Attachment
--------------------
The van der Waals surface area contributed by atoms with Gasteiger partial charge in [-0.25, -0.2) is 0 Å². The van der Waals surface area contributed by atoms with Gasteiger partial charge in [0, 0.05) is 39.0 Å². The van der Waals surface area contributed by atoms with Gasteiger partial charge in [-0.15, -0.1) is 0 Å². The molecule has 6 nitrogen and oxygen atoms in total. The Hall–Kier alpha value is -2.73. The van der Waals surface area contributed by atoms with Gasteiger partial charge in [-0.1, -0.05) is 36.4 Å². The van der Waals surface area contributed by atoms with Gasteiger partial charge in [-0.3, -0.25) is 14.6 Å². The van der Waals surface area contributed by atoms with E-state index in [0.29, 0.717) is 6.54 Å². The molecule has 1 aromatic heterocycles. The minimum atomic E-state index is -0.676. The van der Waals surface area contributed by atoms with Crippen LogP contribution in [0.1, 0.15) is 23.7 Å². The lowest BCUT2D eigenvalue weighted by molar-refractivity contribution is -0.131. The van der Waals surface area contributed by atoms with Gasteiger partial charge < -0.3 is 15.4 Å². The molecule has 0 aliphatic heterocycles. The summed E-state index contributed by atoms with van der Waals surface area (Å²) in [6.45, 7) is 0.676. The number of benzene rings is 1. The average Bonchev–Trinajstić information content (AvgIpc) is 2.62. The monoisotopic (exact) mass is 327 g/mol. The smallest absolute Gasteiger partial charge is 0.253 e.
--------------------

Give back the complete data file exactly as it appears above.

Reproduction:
The van der Waals surface area contributed by atoms with Gasteiger partial charge in [-0.25, -0.2) is 0 Å². The van der Waals surface area contributed by atoms with Gasteiger partial charge in [0, 0.05) is 39.0 Å². The van der Waals surface area contributed by atoms with Gasteiger partial charge in [-0.15, -0.1) is 0 Å². The molecule has 6 nitrogen and oxygen atoms in total. The Hall–Kier alpha value is -2.73. The van der Waals surface area contributed by atoms with Gasteiger partial charge in [-0.1, -0.05) is 36.4 Å². The van der Waals surface area contributed by atoms with Gasteiger partial charge in [-0.3, -0.25) is 14.6 Å². The van der Waals surface area contributed by atoms with E-state index in [0.29, 0.717) is 6.54 Å². The molecule has 1 aromatic heterocycles. The minimum atomic E-state index is -0.676. The van der Waals surface area contributed by atoms with Crippen LogP contribution in [0.1, 0.15) is 23.7 Å². The lowest BCUT2D eigenvalue weighted by molar-refractivity contribution is -0.131. The van der Waals surface area contributed by atoms with Gasteiger partial charge < -0.3 is 15.4 Å². The molecule has 0 aliphatic heterocycles. The summed E-state index contributed by atoms with van der Waals surface area (Å²) in [6.45, 7) is 0.676. The number of benzene rings is 1. The average Bonchev–Trinajstić information content (AvgIpc) is 2.62. The monoisotopic (exact) mass is 327 g/mol. The smallest absolute Gasteiger partial charge is 0.253 e.